1 University of Alberta FUNCTIONAL DATA ANALYSIS WITH APPLICATION TO MS AND CERVICAL VERTEBRAE DATA by Kate Yaraee A thesis submitted to the Faculty of Graduate Studies and Research in partial fulfillment of the requirements for the degree of Master of Science in Statistics Department of Mathematical and Statistical Sciences c Kate Yaraee Fall 11 Edmonton, Alberta Permission is hereby granted to the University of Alberta Library to reproduce single copies of this thesis and to lend or sell such copies for private, scholarly or scientific research purposes only. Where the thesis is converted to, or otherwise made available in digital form, the University of Alberta will advise potential users of the thesis of these terms. The author reserves all other publication and other rights in association with the copyright in the thesis and, except as herein before provided, neither the thesis nor any substantial portion thereof may be printed or otherwise reproduced in any material form whatever without the author s prior written permission.
2 To my husband John for his great encouragement and support
3 Abstract Functional data analysis (FDA) is a fast-growing area in statistics with the aim of estimating a set of related functions or curves rather than focusing on a single entity, like estimating a point, as in classical statistics. FDA has a wide range of applications in different fields such as biological sciences, geology, psychology, economics, image data, etc. In fact, discrete data points collected over a continuum can be thought of as a function that is assumed to be a reasonably smooth mechanism giving rise to those discrete observed points. This continuum is not necessarily a physical time point, but rather attributes such as age, spatial location, seasons, or temperature. This thesis discusses the developed methods and techniques of functional data analysis and explores the versatile applications of FDA by employing those techniques for three sets of studies including Multiple Sclerosis (MS) data provided by clinicians from the field of neurological sciences, data taken from the field of anesthiology and Pain Medicine, and finally data collected from skeletal maturation study conducted by clinicians in the field of orthodontics.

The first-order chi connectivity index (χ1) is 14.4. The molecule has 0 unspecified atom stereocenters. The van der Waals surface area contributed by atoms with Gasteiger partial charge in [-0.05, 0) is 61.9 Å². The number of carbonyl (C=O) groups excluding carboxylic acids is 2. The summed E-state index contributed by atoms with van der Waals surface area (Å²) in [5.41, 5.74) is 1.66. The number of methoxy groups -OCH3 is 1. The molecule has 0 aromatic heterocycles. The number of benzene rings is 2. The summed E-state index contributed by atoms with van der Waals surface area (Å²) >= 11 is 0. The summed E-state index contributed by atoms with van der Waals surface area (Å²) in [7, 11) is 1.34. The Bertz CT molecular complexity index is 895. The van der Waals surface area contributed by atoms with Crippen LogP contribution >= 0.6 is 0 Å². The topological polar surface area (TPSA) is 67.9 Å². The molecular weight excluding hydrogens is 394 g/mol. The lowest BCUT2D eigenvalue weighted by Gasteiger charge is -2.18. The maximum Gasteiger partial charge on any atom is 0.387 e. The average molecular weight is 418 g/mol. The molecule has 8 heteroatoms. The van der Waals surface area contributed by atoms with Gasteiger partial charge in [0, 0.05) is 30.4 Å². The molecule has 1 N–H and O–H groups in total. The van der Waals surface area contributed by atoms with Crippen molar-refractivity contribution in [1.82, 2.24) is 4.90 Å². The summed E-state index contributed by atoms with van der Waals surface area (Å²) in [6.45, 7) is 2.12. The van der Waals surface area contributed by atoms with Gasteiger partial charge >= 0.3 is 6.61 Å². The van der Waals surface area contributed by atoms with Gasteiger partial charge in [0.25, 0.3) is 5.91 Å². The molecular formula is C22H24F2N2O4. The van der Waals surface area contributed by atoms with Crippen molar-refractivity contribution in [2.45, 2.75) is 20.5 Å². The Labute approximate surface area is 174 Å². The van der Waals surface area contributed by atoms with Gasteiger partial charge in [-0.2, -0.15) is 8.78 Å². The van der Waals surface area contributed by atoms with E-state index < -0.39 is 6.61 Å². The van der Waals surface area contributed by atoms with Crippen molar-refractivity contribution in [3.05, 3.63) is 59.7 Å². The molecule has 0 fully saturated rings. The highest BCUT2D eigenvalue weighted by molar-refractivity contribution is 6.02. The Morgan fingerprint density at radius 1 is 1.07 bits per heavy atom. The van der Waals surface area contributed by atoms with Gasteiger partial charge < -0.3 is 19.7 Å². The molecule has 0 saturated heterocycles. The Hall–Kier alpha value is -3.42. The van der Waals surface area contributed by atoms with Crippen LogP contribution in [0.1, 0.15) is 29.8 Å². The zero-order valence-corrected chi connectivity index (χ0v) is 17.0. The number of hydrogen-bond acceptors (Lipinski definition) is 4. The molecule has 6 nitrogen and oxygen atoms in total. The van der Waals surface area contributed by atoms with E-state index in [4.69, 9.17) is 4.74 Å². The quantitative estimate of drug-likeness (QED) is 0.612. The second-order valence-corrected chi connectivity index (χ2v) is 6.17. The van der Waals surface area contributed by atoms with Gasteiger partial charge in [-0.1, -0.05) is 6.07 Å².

4 Acknowledgements My sincere thanks to my co-supervisor, Dr. Giseon Heo, without whose great support, wise guidance, and encouragement this thesis would not have been possible. I am truly grateful for her patience and enthusiastic help. My great thanks to my supervisor, Dr. Douglas P. Wiens, for his thoughtful advice, constant support, and wisdom. I would also like to thank Dr. Yunyan Zhang, and Dr. Wee Yong, Departments of Clinical Neurosciences and Oncology, University of Calgary; Dr. Bradley J. Kerr and his student Camille Olechowski, Department of Anesthesiology and Pain Medicine, University of Alberta; and Dr. Manuel Lagravère, Department of Dentistry, University of Alberta, for providing me with the datasets. I would like to convey my thanks to the endms Regional Research and Training Centres (RRTCs) for their financial support. Finally, thanks to John for being understanding, supportive, and encouraging. Kate
5 Contents Chapter 1: Introduction GoalsandexamplesinFDA Modelling in FDA Basisfunctions,splines,andB-splines Convertingdiscretepointstofunctionaldata Roughnesspenaltyapproach Moreonsmoothingparameter Otherformofroughnesspenalty Functionalmeanandvariance... Chapter : Application of FDA to MS data 1.1 Backgroundofthedata Missing values Convertingrawdatatosmoothedcurves Covarianceandcorrelationfunctions FunctionalCanonicalCorrelationAnalysis(FCCA) Conclusionsandfuturestudy... 33
6 Chapter 3: Application of FDA to animal models (MS data) Backgroundofthedata Convertingrawdatatosmoothedcurves Functional T-test Analysisofactivityscores Analysisofcrossingsscores Analysisofrearingscores Analysisofgroomingscores Conclusionsandfuturestudies... 9 Chapter : Application of FDA to Cervical Vertebrae data 1.1 Backgroundofthedata Convertingrawdatatosmoothedcurves Descriptive analysis.... FunctionalPrincipalComponentAnalysis(FPCA) TheVarimaxrotation Conclusionsandfutureresearch... Bibliography 9 A Additional plots for chapter 7 B Additional plots for chapter 3 7 C Additional plots for chapter 1